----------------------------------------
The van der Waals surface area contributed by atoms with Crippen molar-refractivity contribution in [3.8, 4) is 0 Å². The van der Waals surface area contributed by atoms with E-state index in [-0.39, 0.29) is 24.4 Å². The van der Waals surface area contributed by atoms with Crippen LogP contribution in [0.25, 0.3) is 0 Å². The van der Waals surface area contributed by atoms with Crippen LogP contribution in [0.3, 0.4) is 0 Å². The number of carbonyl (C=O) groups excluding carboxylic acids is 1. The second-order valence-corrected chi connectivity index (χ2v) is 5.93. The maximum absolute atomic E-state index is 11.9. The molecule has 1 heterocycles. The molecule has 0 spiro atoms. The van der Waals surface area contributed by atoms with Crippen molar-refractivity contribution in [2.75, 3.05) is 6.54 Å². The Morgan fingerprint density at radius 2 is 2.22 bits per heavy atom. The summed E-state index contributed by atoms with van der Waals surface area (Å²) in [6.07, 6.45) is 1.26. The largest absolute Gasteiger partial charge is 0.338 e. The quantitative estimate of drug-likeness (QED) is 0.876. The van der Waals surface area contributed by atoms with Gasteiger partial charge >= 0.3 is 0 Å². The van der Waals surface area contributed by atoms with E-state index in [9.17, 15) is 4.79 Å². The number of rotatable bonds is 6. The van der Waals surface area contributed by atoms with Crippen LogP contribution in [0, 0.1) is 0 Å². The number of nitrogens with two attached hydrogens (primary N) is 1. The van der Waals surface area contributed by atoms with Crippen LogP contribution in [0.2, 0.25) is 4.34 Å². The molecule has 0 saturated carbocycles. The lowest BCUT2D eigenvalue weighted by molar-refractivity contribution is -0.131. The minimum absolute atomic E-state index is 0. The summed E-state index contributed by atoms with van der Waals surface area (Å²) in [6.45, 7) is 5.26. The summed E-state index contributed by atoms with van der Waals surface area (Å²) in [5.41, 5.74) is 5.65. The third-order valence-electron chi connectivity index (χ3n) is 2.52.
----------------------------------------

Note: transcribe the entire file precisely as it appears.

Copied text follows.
The van der Waals surface area contributed by atoms with Crippen molar-refractivity contribution in [3.8, 4) is 0 Å². The van der Waals surface area contributed by atoms with E-state index in [-0.39, 0.29) is 24.4 Å². The van der Waals surface area contributed by atoms with Crippen LogP contribution in [0.25, 0.3) is 0 Å². The van der Waals surface area contributed by atoms with Crippen LogP contribution in [0.3, 0.4) is 0 Å². The number of carbonyl (C=O) groups excluding carboxylic acids is 1. The second-order valence-corrected chi connectivity index (χ2v) is 5.93. The maximum absolute atomic E-state index is 11.9. The molecule has 1 heterocycles. The molecule has 0 spiro atoms. The van der Waals surface area contributed by atoms with Crippen molar-refractivity contribution in [2.75, 3.05) is 6.54 Å². The Morgan fingerprint density at radius 2 is 2.22 bits per heavy atom. The summed E-state index contributed by atoms with van der Waals surface area (Å²) in [6.07, 6.45) is 1.26. The largest absolute Gasteiger partial charge is 0.338 e. The quantitative estimate of drug-likeness (QED) is 0.876. The van der Waals surface area contributed by atoms with Gasteiger partial charge >= 0.3 is 0 Å². The van der Waals surface area contributed by atoms with E-state index in [9.17, 15) is 4.79 Å². The number of rotatable bonds is 6. The van der Waals surface area contributed by atoms with Crippen LogP contribution in [0, 0.1) is 0 Å². The number of nitrogens with two attached hydrogens (primary N) is 1. The van der Waals surface area contributed by atoms with Crippen LogP contribution in [0.2, 0.25) is 4.34 Å². The molecule has 0 saturated carbocycles. The lowest BCUT2D eigenvalue weighted by molar-refractivity contribution is -0.131. The minimum absolute atomic E-state index is 0. The summed E-state index contributed by atoms with van der Waals surface area (Å²) in [6.45, 7) is 5.26. The summed E-state index contributed by atoms with van der Waals surface area (Å²) in [5.41, 5.74) is 5.65. The third-order valence-electron chi connectivity index (χ3n) is 2.52.